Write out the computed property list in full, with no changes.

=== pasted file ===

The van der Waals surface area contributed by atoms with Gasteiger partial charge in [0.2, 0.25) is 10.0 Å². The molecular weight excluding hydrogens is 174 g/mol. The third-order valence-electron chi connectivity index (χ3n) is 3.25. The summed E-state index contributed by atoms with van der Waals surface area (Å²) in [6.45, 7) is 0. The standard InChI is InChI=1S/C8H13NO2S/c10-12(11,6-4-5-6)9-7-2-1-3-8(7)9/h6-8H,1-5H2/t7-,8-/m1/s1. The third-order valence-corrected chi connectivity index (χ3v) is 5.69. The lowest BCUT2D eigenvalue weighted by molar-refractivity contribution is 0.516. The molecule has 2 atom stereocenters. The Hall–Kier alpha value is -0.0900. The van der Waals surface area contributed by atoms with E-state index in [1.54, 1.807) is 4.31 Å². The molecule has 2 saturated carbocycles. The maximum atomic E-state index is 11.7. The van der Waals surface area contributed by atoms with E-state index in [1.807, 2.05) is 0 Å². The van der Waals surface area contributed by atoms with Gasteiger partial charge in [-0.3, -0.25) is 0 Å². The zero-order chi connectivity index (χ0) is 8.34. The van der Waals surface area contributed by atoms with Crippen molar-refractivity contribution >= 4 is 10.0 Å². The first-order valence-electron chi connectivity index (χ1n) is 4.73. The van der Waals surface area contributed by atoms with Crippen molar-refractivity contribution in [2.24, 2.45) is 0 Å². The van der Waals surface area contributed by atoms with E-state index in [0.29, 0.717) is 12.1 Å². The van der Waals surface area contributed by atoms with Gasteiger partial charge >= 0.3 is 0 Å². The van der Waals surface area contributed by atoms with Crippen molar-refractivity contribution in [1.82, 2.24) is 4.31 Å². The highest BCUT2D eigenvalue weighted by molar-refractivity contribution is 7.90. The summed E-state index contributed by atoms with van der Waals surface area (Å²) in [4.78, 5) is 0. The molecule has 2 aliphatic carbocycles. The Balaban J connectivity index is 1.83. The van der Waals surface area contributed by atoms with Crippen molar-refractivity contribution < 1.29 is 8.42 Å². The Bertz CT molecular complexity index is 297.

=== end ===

The van der Waals surface area contributed by atoms with Gasteiger partial charge in [0.2, 0.25) is 10.0 Å². The molecular weight excluding hydrogens is 174 g/mol. The third-order valence-electron chi connectivity index (χ3n) is 3.25. The summed E-state index contributed by atoms with van der Waals surface area (Å²) in [6.45, 7) is 0. The standard InChI is InChI=1S/C8H13NO2S/c10-12(11,6-4-5-6)9-7-2-1-3-8(7)9/h6-8H,1-5H2/t7-,8-/m1/s1. The third-order valence-corrected chi connectivity index (χ3v) is 5.69. The lowest BCUT2D eigenvalue weighted by molar-refractivity contribution is 0.516. The molecule has 2 atom stereocenters. The Hall–Kier alpha value is -0.0900. The van der Waals surface area contributed by atoms with E-state index in [1.54, 1.807) is 4.31 Å². The molecule has 2 saturated carbocycles. The maximum atomic E-state index is 11.7. The van der Waals surface area contributed by atoms with E-state index in [1.807, 2.05) is 0 Å². The van der Waals surface area contributed by atoms with Gasteiger partial charge in [-0.3, -0.25) is 0 Å². The zero-order chi connectivity index (χ0) is 8.34. The van der Waals surface area contributed by atoms with Crippen molar-refractivity contribution >= 4 is 10.0 Å². The first-order valence-electron chi connectivity index (χ1n) is 4.73. The van der Waals surface area contributed by atoms with Crippen molar-refractivity contribution in [2.24, 2.45) is 0 Å². The van der Waals surface area contributed by atoms with E-state index in [0.29, 0.717) is 12.1 Å². The van der Waals surface area contributed by atoms with Gasteiger partial charge >= 0.3 is 0 Å². The van der Waals surface area contributed by atoms with Crippen molar-refractivity contribution in [1.82, 2.24) is 4.31 Å². The highest BCUT2D eigenvalue weighted by molar-refractivity contribution is 7.90. The summed E-state index contributed by atoms with van der Waals surface area (Å²) in [4.78, 5) is 0. The molecule has 2 aliphatic carbocycles. The Balaban J connectivity index is 1.83. The van der Waals surface area contributed by atoms with Crippen molar-refractivity contribution < 1.29 is 8.42 Å². The Bertz CT molecular complexity index is 297.